If you think you have a drink problem, you know someone who does, or who may have, then I beseech you to watch Louis Theroux: Drinking to Oblivion. It will be, almost literally, a sobering experience, not to say an unpleasant one. Indeed, although there are mercifully few properly medical scenes to unsettle the squeamish, the conversations with mostly healthy-seeming and normal-looking alcoholics featured will be some of the most upsetting things you will witness on your screen for a very long time indeed. In case you thought there might be, there are no laughs.
In this one-off documentary, Theroux wisely tones down his usual contrived faux-naive personality and plays things about as straight as he can manage. The techniques he used to devastating comic effect with, say Ann Widdecomble or the last Paul Daniels and Debbie McGee (and which worked rather less well with the cunning Jimmy Savile), are abandoned in the fact of abject human suffering. Every alcoholic is a human being, after all, and they all have their own stories to tell, and they are not always sad. The fact that this drug has destroyed their jobs, their relationships and their health doesn’t make these characters any less complex than those fortunate enough to be able to stay sober for more than couple of days. But there is one common theme in their outlook, an almost friendly relationship with death, an outcome accepted with equanimity. In and out of detox at Kings College Hospital in south London, there seems an almost cheerful acceptance, even when relatively sober, that the booze is killing them and more than a hint that they would almost welcome the end. It is a suicidal kind of mind-set, and, as I say, makes for an excruciating hour of non-entertainment. Maybe it won’t cure anyone, and maybe all it will do is confirm what you already know about a friend, loved one or acquaintance who is losing control, but the stories are informative as well as terrifying. Theroux has never used his journalistic gifts for a greater good.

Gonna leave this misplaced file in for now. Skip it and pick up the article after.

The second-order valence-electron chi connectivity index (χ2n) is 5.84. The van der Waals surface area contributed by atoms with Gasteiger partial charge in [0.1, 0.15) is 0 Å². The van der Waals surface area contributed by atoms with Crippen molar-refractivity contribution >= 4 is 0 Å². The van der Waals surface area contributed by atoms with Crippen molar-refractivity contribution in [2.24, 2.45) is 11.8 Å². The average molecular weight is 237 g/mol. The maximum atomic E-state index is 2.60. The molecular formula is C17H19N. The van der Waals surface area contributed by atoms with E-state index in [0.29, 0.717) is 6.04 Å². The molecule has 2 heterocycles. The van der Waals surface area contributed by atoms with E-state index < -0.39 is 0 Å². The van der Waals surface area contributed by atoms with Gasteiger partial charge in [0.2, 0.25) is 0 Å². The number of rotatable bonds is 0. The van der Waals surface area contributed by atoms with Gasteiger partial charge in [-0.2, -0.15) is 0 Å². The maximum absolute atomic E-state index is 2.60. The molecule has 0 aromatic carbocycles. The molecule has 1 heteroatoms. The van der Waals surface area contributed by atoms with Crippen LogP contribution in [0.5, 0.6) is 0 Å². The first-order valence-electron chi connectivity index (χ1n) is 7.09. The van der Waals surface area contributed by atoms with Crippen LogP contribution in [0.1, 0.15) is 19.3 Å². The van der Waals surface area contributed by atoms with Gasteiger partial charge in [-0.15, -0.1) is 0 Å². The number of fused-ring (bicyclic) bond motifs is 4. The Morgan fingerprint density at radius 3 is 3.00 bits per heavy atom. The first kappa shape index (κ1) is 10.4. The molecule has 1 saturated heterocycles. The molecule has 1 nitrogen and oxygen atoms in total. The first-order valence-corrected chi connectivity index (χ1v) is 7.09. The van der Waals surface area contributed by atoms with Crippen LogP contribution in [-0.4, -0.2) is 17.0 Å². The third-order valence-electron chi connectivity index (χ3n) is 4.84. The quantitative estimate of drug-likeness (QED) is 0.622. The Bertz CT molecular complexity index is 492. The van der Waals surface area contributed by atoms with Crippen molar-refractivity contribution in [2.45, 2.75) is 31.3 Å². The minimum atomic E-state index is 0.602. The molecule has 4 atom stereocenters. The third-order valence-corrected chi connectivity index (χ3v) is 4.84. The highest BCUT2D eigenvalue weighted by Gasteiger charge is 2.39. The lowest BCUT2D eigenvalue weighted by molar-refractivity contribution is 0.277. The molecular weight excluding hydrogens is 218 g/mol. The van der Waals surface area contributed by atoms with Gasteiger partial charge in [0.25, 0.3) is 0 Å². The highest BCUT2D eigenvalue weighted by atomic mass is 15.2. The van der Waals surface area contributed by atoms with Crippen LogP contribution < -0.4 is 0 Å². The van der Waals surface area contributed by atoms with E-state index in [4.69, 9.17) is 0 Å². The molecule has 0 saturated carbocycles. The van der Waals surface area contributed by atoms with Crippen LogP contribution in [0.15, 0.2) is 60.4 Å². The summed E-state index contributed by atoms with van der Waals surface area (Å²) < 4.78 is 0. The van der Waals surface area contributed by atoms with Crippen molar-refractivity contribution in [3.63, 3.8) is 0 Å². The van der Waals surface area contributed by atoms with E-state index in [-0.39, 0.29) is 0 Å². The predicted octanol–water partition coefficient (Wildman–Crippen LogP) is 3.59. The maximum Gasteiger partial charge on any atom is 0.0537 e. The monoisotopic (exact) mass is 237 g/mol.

Not quite as dark, though dramatically under-lit, is Flowers, a new Channel 4 ‘black’ comedy. It is plenty of strangeness in it, as well as the utterly unstrange Olivia Colman playing another on-the-brink middle class middle aged woman in a difficult relationship. There’s an unexplained Japanese lodger with an unhealthy interest in extreme manga; a chap who has invented a “cheese fumigator”, which explodes with predictably smelly consequences; dementia; suicide; inappropriate sexual behaviour; a fantasy novelist; open marriages; and a “magic snake”.
Anyway, Flowers, a sort of suburban Gormenghast for our times, will run at 10pm every night throughout the week from Monday 25 April (with a double bill), culminating with the show’s finale on Friday, 29 April. The whole of the astonishing series will then be available on All 4. It will run on Channel 4 at 10pm every night throughout the week from Monday 25 April (with a double bill), culminating with the show’s finale on Friday, 29 April. It isn’t as bleakly brilliant as Julia Davis’ Camping over on Sky Atlantic, but it shares some of the same morbid attractions. There’s an awful lot of that on the telly right now, I must say.